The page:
Shall we not do all in our power to advance the work in all of our large cities? Thousands upon thousands who live near us need help in various ways. Let the ministers of the gospel remember that the Lord Jesus Christ said to His disciples: “Ye are the light of the world. A city that is set on a hill cannot be hid.” “Ye are the salt of the earth; but if the salt have lost his savor, wherewith shall it be salted?” Matthew 5:14, 13.—Testimonies for the Church 7:113, 114, 1902CD 471.3

    Teaching From House to House

    813. Because the avenues to the soul have been closed by the tyrant Prejudice, many are ignorant of the principles of healthful living. Good service can be done by teaching the people how to prepare healthful food. This line of work is as essential as any that can be taken up. More cooking schools should be established, and some should labor from house to house, giving instruction in the art of cooking wholesome foods. Many, many will be rescued from physical, mental, and moral degeneracy through the influence of health reform. These principles will commend themselves to those who are seeking for light; and such will advance from this to receive the full truth for this time.CD 472.1

    God wants His people to receive to impart. As impartial, unselfish witnesses, they are to give to others what the Lord has given them. And as you enter into this work, and by whatever means in your power seek to reach hearts, be sure to work in a way that will remove prejudice instead of creating it. Make the life of Christ your constant study, and labor as He did, following His example.—The Review and Herald, June 6, 1912CD 472.2

    Teaching Diet Reform at Holiday Gatherings and Special Entertainments

    814. When the light of health reform first came to us, we used, on holiday occasions, to take cooking stoves to the grounds where the people were assembled, and right there bake unleavened bread,—gems and rolls. And I think that the result of our efforts was good, though, of course, we had not the health food preparations that we now have. At that time we were just beginning to learn how to live without using flesh meat.CD 472.3

    Sometimes we gave entertainments, and we took great care that all that we prepared for the table was palatable and nicely served. In fruit season, we would get blueberries and raspberries fresh from the bushes, and strawberries fresh from the vines. We made the table fare an object lesson which showed those present that our diet, even though it was in accordance with the principles of health reform, was far from being a meager one.CD 472.4

    Sometimes a short temperance lecture was given in connection with these entertainments, and thus people became acquainted with our principles of living. As far as we know, all were pleased and all were enlightened. We always had something to say about the necessity of providing wholesome food and of preparing it simply, and yet making it so palatable and appetizing that those eating it would be satisfied.CD 473.1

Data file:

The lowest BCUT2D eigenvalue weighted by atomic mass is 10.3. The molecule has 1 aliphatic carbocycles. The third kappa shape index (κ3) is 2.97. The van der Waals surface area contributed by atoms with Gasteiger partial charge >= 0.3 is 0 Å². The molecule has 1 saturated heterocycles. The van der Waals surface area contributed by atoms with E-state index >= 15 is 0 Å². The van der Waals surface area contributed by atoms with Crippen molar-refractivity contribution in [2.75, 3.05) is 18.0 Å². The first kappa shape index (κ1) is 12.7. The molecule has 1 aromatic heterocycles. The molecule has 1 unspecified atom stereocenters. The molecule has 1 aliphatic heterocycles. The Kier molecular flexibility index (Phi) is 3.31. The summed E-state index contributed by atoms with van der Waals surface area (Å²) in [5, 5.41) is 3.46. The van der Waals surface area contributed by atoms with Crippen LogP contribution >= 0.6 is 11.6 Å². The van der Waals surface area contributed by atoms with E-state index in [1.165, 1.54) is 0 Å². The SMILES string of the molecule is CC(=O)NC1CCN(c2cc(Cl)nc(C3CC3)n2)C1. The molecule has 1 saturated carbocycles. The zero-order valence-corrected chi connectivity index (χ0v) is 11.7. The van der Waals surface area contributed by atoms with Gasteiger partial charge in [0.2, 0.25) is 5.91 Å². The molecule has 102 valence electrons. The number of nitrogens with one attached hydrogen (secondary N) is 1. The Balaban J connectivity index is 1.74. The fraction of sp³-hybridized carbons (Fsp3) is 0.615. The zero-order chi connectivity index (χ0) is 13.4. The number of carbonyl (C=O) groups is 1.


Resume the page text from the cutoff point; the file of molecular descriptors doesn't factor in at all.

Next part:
The world is full of the temptation to indulge appetite, and words of warning, earnest and right to the point, have made wonderful changes in families and in individuals.—Letter 166, 1903CD 473.2

    The Opportunities and Dangers of Our Restaurants

    815. Light was also given that in the cities there would be opportunity to do a work similar to that which we did on the Battle Creek fairgrounds. In harmony with this light, hygienic restaurants have been established. But there is grave danger that our restaurant workers will become so imbued with the spirit of commercialism that they will fail to impart the light which the people need. Our restaurants bring us in contact with many people, but if we allow our minds to be engrossed with the thought of financial profit, we shall fail to fulfill the purpose of God. He would have us take advantage of every opportunity to present the truth that is to save men and women from eternal death.CD 473.3

    I have tried to ascertain how many souls have been converted to the truth as a result of the restaurant work here in -----. Some may have been saved, but many more might be converted to God if every effort were made to conduct the work in God's order, and to let light shine into the pathway of others.CD 473.4

    I would say to the workers connected with the restaurant, Do not continue to work as you have been working. Seek to make the restaurant a means of communicating to others the light of present truth. For this purpose only have our restaurants been established....CD 474.1

    The workers in the ----- restaurant and the members of the ----- church need to be thoroughly converted. To every one has been given the talent of intellect. Have you received power to prevail with God? “As many as received Him, to them gave He power to become the sons of God, even to them that believe on His name.”—Manuscript 27, 1906CD 474.2

    Tact and Discretion Required in Educators

    816. Greater efforts should be put forth to educate the people in the principles of health reform. Cooking schools should be established, and house-to-house instruction should be given in the art of cooking wholesome food. Old and young should learn how to cook more simply. Wherever the truth is presented, the people are to be taught how to prepare food in a simple, yet appetizing way. They are to be shown that a nourishing diet can be provided without the use of flesh foods....CD 474.3